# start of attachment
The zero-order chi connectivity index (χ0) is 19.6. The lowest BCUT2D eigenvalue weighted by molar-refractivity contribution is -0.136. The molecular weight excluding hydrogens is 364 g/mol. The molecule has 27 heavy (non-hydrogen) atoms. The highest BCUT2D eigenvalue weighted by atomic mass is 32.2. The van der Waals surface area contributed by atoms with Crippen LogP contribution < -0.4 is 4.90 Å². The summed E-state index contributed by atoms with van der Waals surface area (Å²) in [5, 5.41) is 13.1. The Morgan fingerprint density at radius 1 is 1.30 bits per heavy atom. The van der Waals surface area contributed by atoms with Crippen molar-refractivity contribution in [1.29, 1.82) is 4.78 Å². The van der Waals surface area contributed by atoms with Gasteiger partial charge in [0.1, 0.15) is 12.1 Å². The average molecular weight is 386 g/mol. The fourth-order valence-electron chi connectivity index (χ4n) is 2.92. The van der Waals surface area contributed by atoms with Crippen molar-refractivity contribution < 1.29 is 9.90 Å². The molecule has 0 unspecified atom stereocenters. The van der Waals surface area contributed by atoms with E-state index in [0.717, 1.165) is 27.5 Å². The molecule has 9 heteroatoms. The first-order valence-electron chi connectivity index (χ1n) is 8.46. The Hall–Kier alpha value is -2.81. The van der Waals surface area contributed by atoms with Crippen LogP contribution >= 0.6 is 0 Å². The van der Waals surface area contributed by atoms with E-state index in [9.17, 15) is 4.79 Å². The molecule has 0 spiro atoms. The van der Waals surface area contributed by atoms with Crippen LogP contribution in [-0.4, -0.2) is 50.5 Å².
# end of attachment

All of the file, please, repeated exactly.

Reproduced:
The zero-order chi connectivity index (χ0) is 19.6. The lowest BCUT2D eigenvalue weighted by molar-refractivity contribution is -0.136. The molecular weight excluding hydrogens is 364 g/mol. The molecule has 27 heavy (non-hydrogen) atoms. The highest BCUT2D eigenvalue weighted by atomic mass is 32.2. The van der Waals surface area contributed by atoms with Crippen LogP contribution < -0.4 is 4.90 Å². The summed E-state index contributed by atoms with van der Waals surface area (Å²) in [5, 5.41) is 13.1. The Morgan fingerprint density at radius 1 is 1.30 bits per heavy atom. The van der Waals surface area contributed by atoms with Crippen molar-refractivity contribution in [1.29, 1.82) is 4.78 Å². The van der Waals surface area contributed by atoms with Gasteiger partial charge in [0.1, 0.15) is 12.1 Å². The average molecular weight is 386 g/mol. The fourth-order valence-electron chi connectivity index (χ4n) is 2.92. The van der Waals surface area contributed by atoms with Crippen molar-refractivity contribution < 1.29 is 9.90 Å². The molecule has 0 unspecified atom stereocenters. The van der Waals surface area contributed by atoms with E-state index in [0.717, 1.165) is 27.5 Å². The molecule has 9 heteroatoms. The first-order valence-electron chi connectivity index (χ1n) is 8.46. The Hall–Kier alpha value is -2.81. The van der Waals surface area contributed by atoms with Crippen LogP contribution >= 0.6 is 0 Å². The van der Waals surface area contributed by atoms with E-state index in [9.17, 15) is 4.79 Å². The molecule has 0 spiro atoms. The van der Waals surface area contributed by atoms with Crippen LogP contribution in [-0.4, -0.2) is 50.5 Å².